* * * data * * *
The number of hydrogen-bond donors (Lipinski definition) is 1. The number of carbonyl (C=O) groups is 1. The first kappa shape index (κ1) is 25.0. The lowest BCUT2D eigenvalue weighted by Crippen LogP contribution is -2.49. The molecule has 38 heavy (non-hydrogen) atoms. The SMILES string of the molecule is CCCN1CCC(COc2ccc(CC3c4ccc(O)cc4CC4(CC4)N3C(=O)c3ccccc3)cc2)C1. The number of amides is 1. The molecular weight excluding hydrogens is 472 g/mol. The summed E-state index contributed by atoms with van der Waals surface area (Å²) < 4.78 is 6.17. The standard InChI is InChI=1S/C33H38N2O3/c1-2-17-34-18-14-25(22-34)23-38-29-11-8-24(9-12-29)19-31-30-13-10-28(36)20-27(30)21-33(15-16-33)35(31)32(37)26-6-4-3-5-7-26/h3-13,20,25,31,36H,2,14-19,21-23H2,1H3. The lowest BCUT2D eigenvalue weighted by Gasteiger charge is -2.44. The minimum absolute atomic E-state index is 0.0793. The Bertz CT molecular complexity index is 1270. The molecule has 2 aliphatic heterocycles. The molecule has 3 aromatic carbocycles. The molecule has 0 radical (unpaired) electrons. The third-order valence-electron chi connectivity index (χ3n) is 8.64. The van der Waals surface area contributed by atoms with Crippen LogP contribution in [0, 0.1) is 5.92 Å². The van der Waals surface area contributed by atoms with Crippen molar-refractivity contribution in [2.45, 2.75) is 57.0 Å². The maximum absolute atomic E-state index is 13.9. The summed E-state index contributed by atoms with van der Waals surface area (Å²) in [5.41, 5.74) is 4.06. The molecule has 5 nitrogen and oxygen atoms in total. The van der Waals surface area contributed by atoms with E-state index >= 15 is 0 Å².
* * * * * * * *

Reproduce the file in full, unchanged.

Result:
The number of hydrogen-bond donors (Lipinski definition) is 1. The number of carbonyl (C=O) groups is 1. The first kappa shape index (κ1) is 25.0. The lowest BCUT2D eigenvalue weighted by Crippen LogP contribution is -2.49. The molecule has 38 heavy (non-hydrogen) atoms. The SMILES string of the molecule is CCCN1CCC(COc2ccc(CC3c4ccc(O)cc4CC4(CC4)N3C(=O)c3ccccc3)cc2)C1. The number of amides is 1. The molecular weight excluding hydrogens is 472 g/mol. The summed E-state index contributed by atoms with van der Waals surface area (Å²) < 4.78 is 6.17. The standard InChI is InChI=1S/C33H38N2O3/c1-2-17-34-18-14-25(22-34)23-38-29-11-8-24(9-12-29)19-31-30-13-10-28(36)20-27(30)21-33(15-16-33)35(31)32(37)26-6-4-3-5-7-26/h3-13,20,25,31,36H,2,14-19,21-23H2,1H3. The lowest BCUT2D eigenvalue weighted by Gasteiger charge is -2.44. The minimum absolute atomic E-state index is 0.0793. The Bertz CT molecular complexity index is 1270. The molecule has 2 aliphatic heterocycles. The molecule has 3 aromatic carbocycles. The molecule has 0 radical (unpaired) electrons. The third-order valence-electron chi connectivity index (χ3n) is 8.64. The van der Waals surface area contributed by atoms with Crippen LogP contribution in [0, 0.1) is 5.92 Å². The van der Waals surface area contributed by atoms with Crippen molar-refractivity contribution in [2.45, 2.75) is 57.0 Å². The maximum absolute atomic E-state index is 13.9. The summed E-state index contributed by atoms with van der Waals surface area (Å²) in [5.41, 5.74) is 4.06. The molecule has 5 nitrogen and oxygen atoms in total. The van der Waals surface area contributed by atoms with E-state index >= 15 is 0 Å².